According to Yevhen Fedchenko, chief editor of StopFake and director of the Mohyla School of Journalism, “using those skills should become an indispensable part of the work of a modern journalist, which would bring the profession to a new qualitative level.”
In 2018, StopFake joined the IREX project “Learn to Discern: Information and Media Literacy”. The goal of the program is to integrate elements of media literacy into school subjects, as well as to develop skills for critical thinking and media literacy for students of secondary schools in Ukraine, which are necessary to resist the influence of disinformation and propaganda.
Under this program, in cooperation with the Ministry of Education and Science of Ukraine, curricula and course materials are being developed, which will be integrated into the curricula of 150 schools in nine cities of Ukraine.
Victoria Romaniuk, StopFake deputy editor-in-chief, says that
“this project is perhaps the most important and responsible for us because this is about children. At various conferences and public events, media experts and politicians talk so often about the need for changes in education. We do it successfully. For us, participation in the development of new curricula is a good opportunity to introduce new technologies into the educational process, to show teachers examples of integrating modern media in traditional topics. The use of modern media context and content allows for a different look at traditional topics. For example, a history teacher can work with examples of historical fakes and refute them together with students. In the lessons of the Ukrainian language and literature, they can work with modern media texts. The modern media space produces daily examples that are important to discuss with our children.”
The results of the work of the Stopfake team have been highly praised internationally.
In 2014, StopFake received The Bobs award from Deutsche Welle as the best project in Russian. In 2016, StopFake was included in the list of New Europe 100 (changemakers in Central and Eastern Europe), compiled by Res Publica, Google, Visegrad Fund, and the Financial Times.
In 2017, the StopFake project received the prestigious Democracy Prize from the National Democratic Institute (NDI) as a leading organization in the global fight against propaganda and disinformation.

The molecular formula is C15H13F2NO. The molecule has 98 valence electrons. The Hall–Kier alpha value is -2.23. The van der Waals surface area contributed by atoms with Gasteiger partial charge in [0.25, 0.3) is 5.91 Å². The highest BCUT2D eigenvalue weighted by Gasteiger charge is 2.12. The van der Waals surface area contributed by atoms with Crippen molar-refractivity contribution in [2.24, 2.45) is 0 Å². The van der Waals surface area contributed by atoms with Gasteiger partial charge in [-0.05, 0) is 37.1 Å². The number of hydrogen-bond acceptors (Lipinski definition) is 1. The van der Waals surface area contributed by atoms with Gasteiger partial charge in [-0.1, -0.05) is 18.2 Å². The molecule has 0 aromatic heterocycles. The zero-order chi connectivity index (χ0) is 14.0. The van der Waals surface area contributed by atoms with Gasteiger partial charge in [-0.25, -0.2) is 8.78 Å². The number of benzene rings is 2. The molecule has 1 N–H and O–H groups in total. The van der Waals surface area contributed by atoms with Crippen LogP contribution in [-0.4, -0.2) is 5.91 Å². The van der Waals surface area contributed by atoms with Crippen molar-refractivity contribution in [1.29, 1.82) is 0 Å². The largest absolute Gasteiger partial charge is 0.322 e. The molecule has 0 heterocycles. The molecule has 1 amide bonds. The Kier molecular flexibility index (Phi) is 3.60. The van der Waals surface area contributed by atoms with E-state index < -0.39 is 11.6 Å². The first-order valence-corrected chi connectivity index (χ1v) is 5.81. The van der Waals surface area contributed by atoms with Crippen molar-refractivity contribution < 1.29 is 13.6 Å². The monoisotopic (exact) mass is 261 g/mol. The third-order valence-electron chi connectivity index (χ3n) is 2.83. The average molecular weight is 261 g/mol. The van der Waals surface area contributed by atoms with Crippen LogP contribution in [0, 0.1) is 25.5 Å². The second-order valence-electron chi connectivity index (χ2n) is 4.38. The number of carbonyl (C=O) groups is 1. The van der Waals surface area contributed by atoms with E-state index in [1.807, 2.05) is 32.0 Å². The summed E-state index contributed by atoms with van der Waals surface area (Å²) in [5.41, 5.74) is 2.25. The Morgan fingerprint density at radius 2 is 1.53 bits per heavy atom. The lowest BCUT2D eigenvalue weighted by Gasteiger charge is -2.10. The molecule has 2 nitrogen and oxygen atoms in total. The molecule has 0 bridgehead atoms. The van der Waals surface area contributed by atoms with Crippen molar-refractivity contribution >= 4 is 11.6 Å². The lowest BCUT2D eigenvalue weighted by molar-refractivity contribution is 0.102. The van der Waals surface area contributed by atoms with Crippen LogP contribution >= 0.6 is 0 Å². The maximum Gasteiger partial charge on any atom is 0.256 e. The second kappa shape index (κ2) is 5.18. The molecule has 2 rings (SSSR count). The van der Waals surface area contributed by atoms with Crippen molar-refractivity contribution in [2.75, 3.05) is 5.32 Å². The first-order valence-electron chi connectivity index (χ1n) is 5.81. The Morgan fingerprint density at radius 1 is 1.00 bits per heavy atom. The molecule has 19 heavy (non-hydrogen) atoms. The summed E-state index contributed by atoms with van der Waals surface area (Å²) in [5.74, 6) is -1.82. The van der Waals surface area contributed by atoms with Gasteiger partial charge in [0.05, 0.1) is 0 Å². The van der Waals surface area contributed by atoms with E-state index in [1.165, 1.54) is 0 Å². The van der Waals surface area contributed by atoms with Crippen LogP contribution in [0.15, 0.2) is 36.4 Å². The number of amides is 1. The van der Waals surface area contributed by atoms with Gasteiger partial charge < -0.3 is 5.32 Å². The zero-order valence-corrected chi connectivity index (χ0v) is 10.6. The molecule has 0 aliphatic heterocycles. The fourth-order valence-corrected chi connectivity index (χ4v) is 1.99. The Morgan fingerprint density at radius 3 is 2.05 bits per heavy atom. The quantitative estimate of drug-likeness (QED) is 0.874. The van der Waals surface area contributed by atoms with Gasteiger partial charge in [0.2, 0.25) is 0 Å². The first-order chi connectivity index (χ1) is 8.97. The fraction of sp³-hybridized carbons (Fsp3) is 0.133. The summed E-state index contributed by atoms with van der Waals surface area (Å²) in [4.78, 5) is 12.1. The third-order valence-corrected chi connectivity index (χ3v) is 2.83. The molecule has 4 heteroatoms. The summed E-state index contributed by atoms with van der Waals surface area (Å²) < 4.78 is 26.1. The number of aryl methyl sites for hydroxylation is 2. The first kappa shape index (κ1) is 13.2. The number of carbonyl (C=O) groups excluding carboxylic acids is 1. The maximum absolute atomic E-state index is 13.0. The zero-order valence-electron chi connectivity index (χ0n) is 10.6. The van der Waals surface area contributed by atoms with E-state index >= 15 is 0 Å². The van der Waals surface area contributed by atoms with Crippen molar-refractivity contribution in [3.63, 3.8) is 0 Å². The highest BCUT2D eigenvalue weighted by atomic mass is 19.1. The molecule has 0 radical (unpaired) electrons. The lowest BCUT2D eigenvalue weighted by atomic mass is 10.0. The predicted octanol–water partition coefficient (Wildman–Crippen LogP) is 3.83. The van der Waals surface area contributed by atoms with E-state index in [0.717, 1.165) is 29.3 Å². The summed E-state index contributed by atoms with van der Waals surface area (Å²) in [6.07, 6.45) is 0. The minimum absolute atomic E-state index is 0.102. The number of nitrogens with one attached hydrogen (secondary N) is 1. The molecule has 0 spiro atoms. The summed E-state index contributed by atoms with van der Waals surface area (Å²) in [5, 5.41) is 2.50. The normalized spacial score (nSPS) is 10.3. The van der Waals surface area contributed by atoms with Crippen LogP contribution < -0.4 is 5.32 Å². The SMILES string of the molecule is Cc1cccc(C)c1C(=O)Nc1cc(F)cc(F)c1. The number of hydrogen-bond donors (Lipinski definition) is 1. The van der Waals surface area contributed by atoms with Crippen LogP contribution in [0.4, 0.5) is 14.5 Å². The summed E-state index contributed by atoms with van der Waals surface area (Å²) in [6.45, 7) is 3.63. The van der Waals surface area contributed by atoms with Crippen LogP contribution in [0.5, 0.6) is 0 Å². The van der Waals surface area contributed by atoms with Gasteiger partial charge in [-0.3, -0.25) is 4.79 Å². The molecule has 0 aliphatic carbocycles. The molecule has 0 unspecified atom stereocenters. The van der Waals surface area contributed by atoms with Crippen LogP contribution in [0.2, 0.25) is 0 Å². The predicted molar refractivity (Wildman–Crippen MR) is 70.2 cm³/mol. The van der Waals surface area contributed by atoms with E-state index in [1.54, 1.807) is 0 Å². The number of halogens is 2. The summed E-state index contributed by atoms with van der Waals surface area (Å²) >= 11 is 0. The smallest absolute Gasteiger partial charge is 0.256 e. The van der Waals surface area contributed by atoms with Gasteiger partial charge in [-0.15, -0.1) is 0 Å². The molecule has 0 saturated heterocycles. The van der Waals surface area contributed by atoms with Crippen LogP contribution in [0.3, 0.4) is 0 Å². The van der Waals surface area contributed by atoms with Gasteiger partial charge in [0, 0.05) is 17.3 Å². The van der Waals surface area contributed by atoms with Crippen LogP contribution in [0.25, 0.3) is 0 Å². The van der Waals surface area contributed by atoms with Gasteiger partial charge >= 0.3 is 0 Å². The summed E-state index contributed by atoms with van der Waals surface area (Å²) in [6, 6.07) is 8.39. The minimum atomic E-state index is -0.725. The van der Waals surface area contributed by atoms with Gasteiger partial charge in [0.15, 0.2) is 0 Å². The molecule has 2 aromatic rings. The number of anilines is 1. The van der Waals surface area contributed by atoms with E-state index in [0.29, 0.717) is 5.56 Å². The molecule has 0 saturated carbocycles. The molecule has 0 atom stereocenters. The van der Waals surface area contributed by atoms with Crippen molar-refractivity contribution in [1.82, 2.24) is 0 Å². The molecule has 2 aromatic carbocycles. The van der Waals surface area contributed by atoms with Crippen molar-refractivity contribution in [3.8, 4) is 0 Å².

In 2016, StopFake became a partner of the First Draft global network, which works to improve the quality of online journalism. The network was founded in September 2016 and brought together influential media companies, including Facebook, Twitter, YouTube, the New York Times, BuzzFeed News, the Washington Post and CNN. The main goal of the partnership is improving the skills and standards of digital media outlets, information exchange, fact-checking and verification of eyewitness accounts.
Together with the experts from the Centrum Stosunków Międzynarodowych in Warsaw, StopFake participated in the “Information Warfare on the Internet” project, dedicated to countering pro-Kremlin disinformation in Central and Eastern Europe. The project’s goal is to monitor online media in those countries of the region in search of common patterns and key themes that are being manipulated, to determine if the disinformation strategies are changing, and track similarities or differences, depending on the countries where they are being propagated.
In 2017, British journalist Tim White and a team at StopFake created the documentary “Nothing But Lies: Fighting Fake News,” which tells the story of the origin of fake news — from the time of World War II, analysing the evolution of this phenomenon — through events in Estonia, the war in Ukraine, the MH17 tragedy and the US elections. Famous journalists and propaganda experts explain what fake news is, what the secret of their popularity is, and how this issue can be solved. The film also tells in detail the work of StopFake in countering Russian disinformation in Ukraine.
More facts about StopFake in numbers:
[list][item icon=”fa-clock-o”]5 years of work[/item][/list]
[list][item icon=”fa-map-marker”]13 language versions (Ukrainian, Russian, English, Romanian, Spanish, Bulgarian, French, Czech, German, Polish, Serbian, Dutch and Italian) [/item][/list]
[list][item icon=”fa-laptop”]10 000 000 site visitors[/item][/list]
[list][item icon=”fa-facebook”]100 thousand followers on Facebook[/item][/list]
[list][item icon=”fa-twitter”]38 thousand followers on Twitter [/item][/list]
[list][item icon=”fa-comment”]188 thousand – the total number of followers in social media[/item][/list]
[list][item icon=”fa-youtube”]230,000 hours of video digests (252 video digests in Russian, 226 digests in English)[/item][/list]
[list][item icon=”fa-headphones”]144 podcasts[/item][/list]
[list][item icon=”fa-archive”]200,000 copies of the monthly newspaper “Your Right to Know” [/item][/list]
[list][item icon=”fa-puzzle-piece”]2640 refutations[/item][/list]